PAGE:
In 2012, the Mann region experienced a crippling drought. Kerabai Sagar, an old customer of Maan Deshi Bank approached the bank to mortgage her gold. “You might loan me the money to buy fodder for my animals but how can I buy water? Who will you work with if we all are forced to migrate to cities?” she remarked. Mann Deshi set up a cattle camp. It lasted over one-and-half years and 14,000 animals and 4,000 families lived in shacks in the scorching heat.
Our Community Programme was born. Today, our programme has expanded and we work with farming communities to create localized and sustainable livelihood solutions. We hope to scale by sharing these lessons learned and best practices through partnerships with organizations across India.
To learn more about how our programmes make a difference read our Stories of Change.
have benefited from access to clean water.
in farmers’ incomes because of additional cash crops planted and new businesses such as animal husbandry and fisheries developed.
of land have been irrigated.
Reduced migration away from villages.
Women of the communities spend less time finding and transporting water.
Farmers have held on to their main assets - livestock.
“My family and I used to migrate 300 kilometres from here to find work for four months every year. But the dams changed all that. We no longer move every year. We live here now. Now I have water fifteen minutes away from my house!”
Kalpana Bangar, Goat Herder
“I can grow many different crops now that the water has come. Earlier, the government used to deliver tanker water to us once a week. It was very difficult. The dams have made our community self-sufficient. We don’t depend on anyone.”
Arun Sawant, Farmer
“Earlier people were not willing to marry into our community as we had to work all day to get access to water. Even the tanker water would smell and make us ill. Now everything is different. We have access to clean water. Our pride as been restored.”
Sainappa Lubbal, farmer from Shirtav
from 100 villages have been mobilized to work together to achieve fare pricing.
First sale of 1000 tons
of farm produce successfully facilitated.
inducted into the programme.
competed in international, national and state level competitions.
95% school children
enrolled in athletic programmes, as opposed to the national average of 32%.
In 2011, one of our athletes Sarita Bhise ran the 800 meter at a local event and won. At that time, she didn’t own a pair of decent shoes. Today she is the captain of Maharashtra’s Under-17 team for field hockey. It is an enormous achievement because she belongs to the local nomadic shepherd community and becoming the captain of field hockey team means she is now the primary breadwinner of her family. She is now a role model for all the children here.”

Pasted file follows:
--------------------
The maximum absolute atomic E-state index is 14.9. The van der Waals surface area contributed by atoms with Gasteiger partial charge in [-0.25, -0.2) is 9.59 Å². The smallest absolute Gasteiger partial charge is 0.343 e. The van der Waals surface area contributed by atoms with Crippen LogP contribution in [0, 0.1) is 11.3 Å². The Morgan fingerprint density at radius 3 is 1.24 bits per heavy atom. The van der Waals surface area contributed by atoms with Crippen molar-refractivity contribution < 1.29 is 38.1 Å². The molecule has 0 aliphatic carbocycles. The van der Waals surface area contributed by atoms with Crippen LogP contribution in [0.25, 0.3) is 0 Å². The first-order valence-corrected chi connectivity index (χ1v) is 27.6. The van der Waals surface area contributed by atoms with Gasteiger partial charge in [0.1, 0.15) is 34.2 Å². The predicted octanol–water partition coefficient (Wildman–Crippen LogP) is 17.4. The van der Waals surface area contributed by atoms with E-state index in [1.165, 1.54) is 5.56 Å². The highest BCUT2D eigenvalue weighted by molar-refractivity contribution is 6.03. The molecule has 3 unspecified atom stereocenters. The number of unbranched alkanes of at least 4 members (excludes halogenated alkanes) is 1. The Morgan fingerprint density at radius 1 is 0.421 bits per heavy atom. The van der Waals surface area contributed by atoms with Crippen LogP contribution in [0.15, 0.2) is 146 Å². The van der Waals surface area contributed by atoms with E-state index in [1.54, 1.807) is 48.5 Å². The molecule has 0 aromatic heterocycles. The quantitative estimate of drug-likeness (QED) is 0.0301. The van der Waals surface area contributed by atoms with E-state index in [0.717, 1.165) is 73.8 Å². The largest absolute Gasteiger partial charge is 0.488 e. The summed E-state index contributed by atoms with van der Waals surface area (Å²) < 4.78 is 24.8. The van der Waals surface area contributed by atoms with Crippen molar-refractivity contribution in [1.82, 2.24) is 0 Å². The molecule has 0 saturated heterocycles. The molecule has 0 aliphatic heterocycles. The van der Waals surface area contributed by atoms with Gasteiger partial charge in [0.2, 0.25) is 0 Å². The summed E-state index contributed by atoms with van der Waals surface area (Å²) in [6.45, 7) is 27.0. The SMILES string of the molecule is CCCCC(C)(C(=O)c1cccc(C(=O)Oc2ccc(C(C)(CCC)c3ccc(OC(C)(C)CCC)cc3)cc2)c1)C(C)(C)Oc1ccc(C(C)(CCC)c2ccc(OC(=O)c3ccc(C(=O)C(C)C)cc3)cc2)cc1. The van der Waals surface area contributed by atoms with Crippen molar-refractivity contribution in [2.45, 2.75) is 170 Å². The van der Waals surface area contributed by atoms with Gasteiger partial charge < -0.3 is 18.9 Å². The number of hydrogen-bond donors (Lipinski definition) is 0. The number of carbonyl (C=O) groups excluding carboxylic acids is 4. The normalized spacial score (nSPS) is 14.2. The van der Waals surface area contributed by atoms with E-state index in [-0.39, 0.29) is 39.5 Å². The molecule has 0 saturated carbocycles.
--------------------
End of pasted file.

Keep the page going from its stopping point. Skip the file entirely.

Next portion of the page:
Prabhat Sinha, Founder Mann Deshi Champions Programme
Mann Deshi champions youth development center is golden opportunity for girls. Mann Deshi has started career development program for girls of rural Maharashtra. Program provides training for self - defense, personality development, story telling, learning English, driving, interview skills.
Along with physical training and exam training Mann Deshi provideds free library, shoes, sports kits , every day Nutritional and healthy food is given. The objective is to help rural girls to get themselves at the next level of personal and professional development. The program is supported by Rythm Foundation.
Prajakta Shinde is from Dahiwadi village. She is a daughter of single mother. Prajakta comes from an underprivilaged community, for her there would be no other option than getting employed. At Mann Deshi's Youth Development Center Prajakta developed skill set for stage daring, improved her English and understood methods of giving an Interview. Today Prajakta proudly says that she has secured a job at Tata Consultancy in Pune. While speaking at the Mann Deshi Tarang Radio she said, she had never imagined that she would land a job at the place like Tata Consultancy.
have been donated since 2002.
on average are donated to school girls each year.
"I remember the case of a student whose father was too poor to buy her a bicycle and because her home was so far from our school, he wanted her to drop out. But because of the Mann Deshi bicycle she was able to continue. She's now pursuing a medical degree."
Chanda Mane, Principal, Gyan Vardhini High School